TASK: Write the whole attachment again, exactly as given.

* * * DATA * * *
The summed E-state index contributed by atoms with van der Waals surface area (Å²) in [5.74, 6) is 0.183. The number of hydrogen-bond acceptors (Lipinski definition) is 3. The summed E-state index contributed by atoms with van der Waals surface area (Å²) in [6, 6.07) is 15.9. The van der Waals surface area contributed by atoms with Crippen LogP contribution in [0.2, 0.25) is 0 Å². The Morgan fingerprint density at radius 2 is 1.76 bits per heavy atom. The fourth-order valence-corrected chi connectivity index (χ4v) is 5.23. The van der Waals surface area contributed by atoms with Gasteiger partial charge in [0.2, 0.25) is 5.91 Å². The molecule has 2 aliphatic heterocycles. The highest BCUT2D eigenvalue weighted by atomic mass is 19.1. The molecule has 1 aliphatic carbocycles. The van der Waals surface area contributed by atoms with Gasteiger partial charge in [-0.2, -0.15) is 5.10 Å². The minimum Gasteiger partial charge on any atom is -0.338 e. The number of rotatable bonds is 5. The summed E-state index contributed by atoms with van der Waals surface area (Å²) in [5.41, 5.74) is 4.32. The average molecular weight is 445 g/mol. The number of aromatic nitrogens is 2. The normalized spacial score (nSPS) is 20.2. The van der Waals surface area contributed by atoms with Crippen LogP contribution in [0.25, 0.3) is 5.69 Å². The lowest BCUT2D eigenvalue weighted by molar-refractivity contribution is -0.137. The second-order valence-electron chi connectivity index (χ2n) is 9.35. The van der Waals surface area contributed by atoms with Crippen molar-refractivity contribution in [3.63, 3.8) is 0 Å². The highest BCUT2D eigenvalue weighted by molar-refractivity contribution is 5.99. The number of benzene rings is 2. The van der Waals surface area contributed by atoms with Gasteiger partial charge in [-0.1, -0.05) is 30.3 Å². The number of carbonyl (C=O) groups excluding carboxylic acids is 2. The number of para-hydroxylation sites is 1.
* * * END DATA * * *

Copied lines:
The summed E-state index contributed by atoms with van der Waals surface area (Å²) in [5.74, 6) is 0.183. The number of hydrogen-bond acceptors (Lipinski definition) is 3. The summed E-state index contributed by atoms with van der Waals surface area (Å²) in [6, 6.07) is 15.9. The van der Waals surface area contributed by atoms with Crippen LogP contribution in [0.2, 0.25) is 0 Å². The Morgan fingerprint density at radius 2 is 1.76 bits per heavy atom. The fourth-order valence-corrected chi connectivity index (χ4v) is 5.23. The van der Waals surface area contributed by atoms with Gasteiger partial charge in [0.2, 0.25) is 5.91 Å². The molecule has 2 aliphatic heterocycles. The highest BCUT2D eigenvalue weighted by atomic mass is 19.1. The molecule has 1 aliphatic carbocycles. The van der Waals surface area contributed by atoms with Gasteiger partial charge in [-0.2, -0.15) is 5.10 Å². The minimum Gasteiger partial charge on any atom is -0.338 e. The number of rotatable bonds is 5. The summed E-state index contributed by atoms with van der Waals surface area (Å²) in [5.41, 5.74) is 4.32. The average molecular weight is 445 g/mol. The number of aromatic nitrogens is 2. The normalized spacial score (nSPS) is 20.2. The van der Waals surface area contributed by atoms with Crippen LogP contribution in [0.25, 0.3) is 5.69 Å². The lowest BCUT2D eigenvalue weighted by molar-refractivity contribution is -0.137. The second-order valence-electron chi connectivity index (χ2n) is 9.35. The van der Waals surface area contributed by atoms with Crippen molar-refractivity contribution in [3.63, 3.8) is 0 Å². The highest BCUT2D eigenvalue weighted by molar-refractivity contribution is 5.99. The number of benzene rings is 2. The van der Waals surface area contributed by atoms with Gasteiger partial charge in [-0.1, -0.05) is 30.3 Å². The number of carbonyl (C=O) groups excluding carboxylic acids is 2. The number of para-hydroxylation sites is 1.